After the disruption of the connective septa in the muscle, haemorrhage Initially occurs, which fills the gap between the muscle ends, then the proliferation of inflammatory cells and finally the fibrous response (4). In case of complete rupture the retracted muscle ends appear inside a cavity, giving rise to an ultrasound image called the " bell clapper" sign. The blood component passes through different stages: initially, extravasated blood is a dense collection of hypoechogenic predominance, then it begins to organize, and a liquid-liquid level can appear. After several days it becomes uniform (collection of lower density, more hypoechoic and with posterior acoustic enhancement) that progressively gets reabsorbed. At approximately 48-72 hours, when the collection becomes anechoic, it is possible to determine its actual size (5). If there is a discontinuity of the fascia, the characteristic ultrasonographic finding is the presence of fluid in the epimysium surrounding the circumference of the muscle.
At the same time, the cavity begins to fill gradually from its periphery by formation of granulation tissue (confluent echogenic foci, with acoustic shadowing and attenuation), to completion (6). The muscle repair process lasts 3 to 16 weeks depending on the location and size of the lesion. This granulation tissue is sometimes very dense, causing a fibrous scar that alters the contractile function and motility of the muscle. The result is a muscle of smaller volume with echographic signs of myotendinous retraction, as in this case of the long portion of the biceps. The fibrous scar is not elastic and is mechanically less able to perform the functions of a normal muscle fibre, which predisposes to new pathology (4,7,8).
Thus, according to Jarvinen (4), to minimize disability and improve full functional recovery after skeletal muscle injuries, conservative treatment includes: compression to limit bleeding, local elevation and cooling, non-steroidal anti-inflammatory drugs (NSAIDs), and physical therapy. In case of breaks of the myotendinous distal junction of the biceps, the muscle suture is difficult and with complications. For this reason, in this type of injury, surgery is not advised, and directed rehabilitation treatment is recommended (3). The complete bicipital aponeurosis limits the proximal musculotendinous retraction, increasing the chances of a good functional recovery (3), as occured in our patient.
1.- Eames MHA, Bain GI, Fogg QA, y cols. Distal bíceps tendón anatomy: a cadaveric study. J Bone Joint Surg Am 2007;89:1044-9.
2.- Chew ML, Giuffré BM. Disorders of the Distal Biceps Brachii Tendon. Radiographics,2005,Vol.25:1227-1237.
3.- Schamblin ML, Safran MR. Injury of the distal biceps at the musculotendinous junction. Shoulder Elbow Surg 2007; 16:208-12.
4.- Järvinen TA, Järvinen M, Kalimo Hannu. Regeneration of injured skeletal muscle after the injury. Muscles Ligaments Tendons J. 2013;3(4):337-345.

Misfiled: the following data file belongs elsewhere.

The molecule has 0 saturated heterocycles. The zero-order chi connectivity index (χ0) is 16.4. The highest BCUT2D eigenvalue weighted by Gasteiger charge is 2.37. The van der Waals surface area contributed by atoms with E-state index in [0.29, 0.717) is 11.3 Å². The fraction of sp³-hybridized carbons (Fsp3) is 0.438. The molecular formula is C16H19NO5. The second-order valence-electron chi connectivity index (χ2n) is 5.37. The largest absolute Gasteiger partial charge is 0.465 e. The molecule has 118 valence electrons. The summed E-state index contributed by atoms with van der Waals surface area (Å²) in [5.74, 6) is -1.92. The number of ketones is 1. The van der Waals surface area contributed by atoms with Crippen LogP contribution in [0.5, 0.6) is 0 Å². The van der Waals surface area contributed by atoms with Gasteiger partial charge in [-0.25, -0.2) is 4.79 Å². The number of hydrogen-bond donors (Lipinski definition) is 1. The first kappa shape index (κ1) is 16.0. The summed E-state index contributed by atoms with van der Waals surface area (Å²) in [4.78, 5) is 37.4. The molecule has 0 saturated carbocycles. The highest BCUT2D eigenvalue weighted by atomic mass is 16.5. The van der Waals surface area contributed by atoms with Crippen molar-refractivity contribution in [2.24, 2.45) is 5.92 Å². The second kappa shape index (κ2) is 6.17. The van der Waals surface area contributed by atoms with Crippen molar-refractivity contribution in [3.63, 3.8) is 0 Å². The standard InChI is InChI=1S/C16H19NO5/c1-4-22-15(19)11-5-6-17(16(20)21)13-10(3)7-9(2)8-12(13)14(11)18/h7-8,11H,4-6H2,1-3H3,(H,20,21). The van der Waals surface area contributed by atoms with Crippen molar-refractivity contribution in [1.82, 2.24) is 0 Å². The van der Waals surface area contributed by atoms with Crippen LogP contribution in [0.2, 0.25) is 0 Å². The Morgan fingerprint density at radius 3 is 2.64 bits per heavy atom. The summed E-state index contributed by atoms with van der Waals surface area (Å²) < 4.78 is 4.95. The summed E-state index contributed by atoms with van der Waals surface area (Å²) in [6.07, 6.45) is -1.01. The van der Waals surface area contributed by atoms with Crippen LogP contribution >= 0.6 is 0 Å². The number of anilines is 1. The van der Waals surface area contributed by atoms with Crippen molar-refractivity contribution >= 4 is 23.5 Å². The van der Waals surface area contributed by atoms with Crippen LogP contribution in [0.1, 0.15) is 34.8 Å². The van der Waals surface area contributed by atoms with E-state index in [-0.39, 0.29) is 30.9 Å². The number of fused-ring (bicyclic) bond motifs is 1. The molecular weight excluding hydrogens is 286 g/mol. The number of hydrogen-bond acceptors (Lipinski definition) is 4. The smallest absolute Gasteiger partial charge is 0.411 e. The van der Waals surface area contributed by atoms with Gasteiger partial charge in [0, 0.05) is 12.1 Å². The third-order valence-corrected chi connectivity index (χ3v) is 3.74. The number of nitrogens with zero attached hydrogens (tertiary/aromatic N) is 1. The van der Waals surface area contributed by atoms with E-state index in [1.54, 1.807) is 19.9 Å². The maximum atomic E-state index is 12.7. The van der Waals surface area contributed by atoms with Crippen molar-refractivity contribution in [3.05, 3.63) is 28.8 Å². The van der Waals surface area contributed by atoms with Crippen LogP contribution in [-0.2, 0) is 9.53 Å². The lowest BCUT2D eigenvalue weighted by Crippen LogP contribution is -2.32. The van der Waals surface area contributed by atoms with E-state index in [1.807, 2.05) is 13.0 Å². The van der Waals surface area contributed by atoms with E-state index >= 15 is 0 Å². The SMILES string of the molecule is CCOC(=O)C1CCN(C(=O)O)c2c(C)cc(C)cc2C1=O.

5.- Takebayashi S, Takasawa H, Banzai Y, Miki H, Sasaki R, Itoh Y, Matsubara S. Sonographic Findings in Muscle Strain Injury: Clinical and MR Imaging Correlation. J Ultrasound Med 1995; 14: 899-905.
6.- Obaid, H.: Sonographic Appearance of Side Strain Injury, American Journal of Roentgenology 2008; 191: W264–W267.
7.- Cambell SE, Ronald A, Sofka C. Ultrasound of Muscle Abnormalities. Ultrasound Quarterly 2005; 2: 87-94.
8.- Slavotinek, J.: Muscle Injury: The Role of Imaging in Prognostic Assignment and Monitoring of Muscle Repair, Seminars in Musculoskeletal Radiology 2010;14:194–200
Figure 1: Over the distal portion of the biceps brachii muscle
Long head (white circle). Short head (white triangle). Central tendinous septum (arrow). Bicipital aponeurosis (tick). Anterior brachial muscle (pointed square).
Bicipital aponeurosis (tick). Central septum of the biceps tendon (arrow). Anterior brachial muscle (pointed square).
Figure 2: Clinical image to see the alteration of the shape in the biceps brachii, with two prominences (arrow), corresponding to the ends of the break.
Figure 3: Over the most distal portion of the biceps brachii muscle.
Internal longitudinal section. (A) Disruption of the distal fibers of the biceps (white circle). Retraction of the central tendinous septum (arrow). Persistence of fibers corresponding to the bicipital aponeurosis (tick). Anterior brachial muscle (pointed square).
External longitudinal section. The fibrous scar (star). Retraction of the central tendinous septum (arrow). Anterior brachial muscle (pointed square).
Figure 4: Over the most distal portion of the biceps brachii muscle
Axial incidence. Long head of the bíceps brachii muscle (white circle). The fibrous scar (star). Retraction of the central tendinous septum (arrow). Anterior brachial muscle (pointed square). The bicipital aponeurosis (tick).
In the most distal axial section. Fibrous scar (star). The distal myotendinous junction of both muscular portions (short (white circle) and long (white triangle)).